So how does it work? A company contacts the Secretary of State’s office and expresses interest in hosting a voter registration drive for its employees.  In the weeks leading up to the drive the company generally sends out e-mails notifying its workers, posts links to registration forms on their intranet, and displays voter registration posters.  The Secretary of State’s Office supplies the company with all of these materials electronically, even the e-mail template.  Some companies do more: Cox Communications in West Warwick ran promotions on its closed-circuit television network.  On the day of the drive, staff members from the Secretary of State’s office travel to the company and conduct the voter registration.  A drive is usually held in the cafeteria or another gathering space in the workplace during regularly scheduled breaks, lunch, or directly after work.  Staff time spent on a typical registration, including travel, is about two hours.  Chris Barnett of the Rhode Island Secretary of State’s press office indicated there is no discrete budget for the program and “the investment is simply routine overhead.”  Dozens of companies have partnered with the Secretary of State’s office since the program began two years ago. Continue reading

Weekly Wrap Up

Every week, State of Elections brings you the latest news in state election law.

A number of states are passing new legislation in an attempt to curb the influence of special interests on judicial elections.

Wisconsin state Representative Jeff Stone is pushing for voter ID legislation in that state.  The legislature had previously approved a bill that required photo ID at the polls, but the bill was vetoed by the Governor.

The Maryland legislature is currently debating a bill that would allow 16 year olds to register to vote.

In California, two candidates for state attorney general are preparing for a court battle over what titles they can attach to their names on the ballot.  Titles and nicknames seem to be a particularly contentious issue lately.  Check out this article from last week about Conrad “Colonel”  Reynolds and “Porky” Kimbrell, and their efforts to put their nicknames on the ballot.  Spoiler alert: Colonel = flagrant violation of election law, Porky = perfectly legal.

Here’s an interesting post about the 2010 census and redistricting from the Balkinization blog.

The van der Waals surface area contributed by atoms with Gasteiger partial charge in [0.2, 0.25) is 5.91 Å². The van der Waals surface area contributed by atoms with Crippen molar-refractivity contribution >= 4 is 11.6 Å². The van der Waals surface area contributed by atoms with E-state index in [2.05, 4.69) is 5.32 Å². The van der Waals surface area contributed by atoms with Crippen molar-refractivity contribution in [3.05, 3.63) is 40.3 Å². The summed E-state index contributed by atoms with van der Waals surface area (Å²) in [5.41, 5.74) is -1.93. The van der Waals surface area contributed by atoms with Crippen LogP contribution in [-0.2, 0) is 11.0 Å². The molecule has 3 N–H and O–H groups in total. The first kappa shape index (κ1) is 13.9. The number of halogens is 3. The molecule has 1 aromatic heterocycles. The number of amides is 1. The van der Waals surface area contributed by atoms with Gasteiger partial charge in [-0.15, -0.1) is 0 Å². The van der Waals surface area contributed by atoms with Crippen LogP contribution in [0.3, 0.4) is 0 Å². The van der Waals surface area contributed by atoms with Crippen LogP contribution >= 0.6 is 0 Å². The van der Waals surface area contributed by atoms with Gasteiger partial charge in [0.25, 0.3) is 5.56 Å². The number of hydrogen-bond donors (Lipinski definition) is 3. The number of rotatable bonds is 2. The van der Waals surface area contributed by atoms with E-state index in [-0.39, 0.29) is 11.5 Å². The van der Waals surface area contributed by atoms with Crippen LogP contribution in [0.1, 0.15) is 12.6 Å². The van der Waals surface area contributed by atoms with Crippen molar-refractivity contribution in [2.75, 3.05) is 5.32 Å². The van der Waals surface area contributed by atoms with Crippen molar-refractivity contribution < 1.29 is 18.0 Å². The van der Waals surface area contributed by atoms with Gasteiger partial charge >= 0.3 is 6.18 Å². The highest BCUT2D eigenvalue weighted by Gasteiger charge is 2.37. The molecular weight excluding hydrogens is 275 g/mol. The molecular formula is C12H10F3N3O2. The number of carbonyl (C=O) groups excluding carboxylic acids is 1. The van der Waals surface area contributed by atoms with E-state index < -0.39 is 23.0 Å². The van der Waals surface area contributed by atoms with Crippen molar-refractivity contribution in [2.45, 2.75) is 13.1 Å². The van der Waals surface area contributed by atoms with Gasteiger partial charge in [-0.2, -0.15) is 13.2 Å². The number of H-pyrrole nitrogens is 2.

Weekly Wrap Up

Every week, State of Elections brings you the latest news in state election law.

– Winter break at William and Mary is over, and State of Elections is excited to return to a  full time posting schedule. New articles will be posted every Monday, Wednesday, and Friday, beginning on January 11th.

– Senator Chris Dodd has announced he will not seek reelection in 2010.  During his time in the Senate,  Dodd proposed some sweeping changes to voter registration laws.  Take a look at S. 17, Dodd’s proposed “Voting Opportunity and Technology Enhancement Rights Act of 2005”.  If it had been passed, S. 17 would have required states to allow voters to register on election day, and also would have enabled voters to register electronically via the Internet.

– The 9th Circuit Court of Appeals has ruled that the disenfranchisement of felons violates the federal Voting Rights Act.  According to the court, the criminal justice system is so “infected” with racism that limiting the right of felons to vote is contrary to the Act’s prohibition against the denial of voting rights on account of race.  The court’s opinion can be read in full here.

– The Rhode Island Senate and House has enacted legislation allowing 16 and 17 year olds to “pre-register” to vote.  Those that pre-register will be automatically added to the voter rolls will they turn 18.  The bill had been previously vetoed by Rhode Island Governor Donald Carcieri, but the veto was overridden by the legislature.   For more information on pre-registration, see’s fact sheet.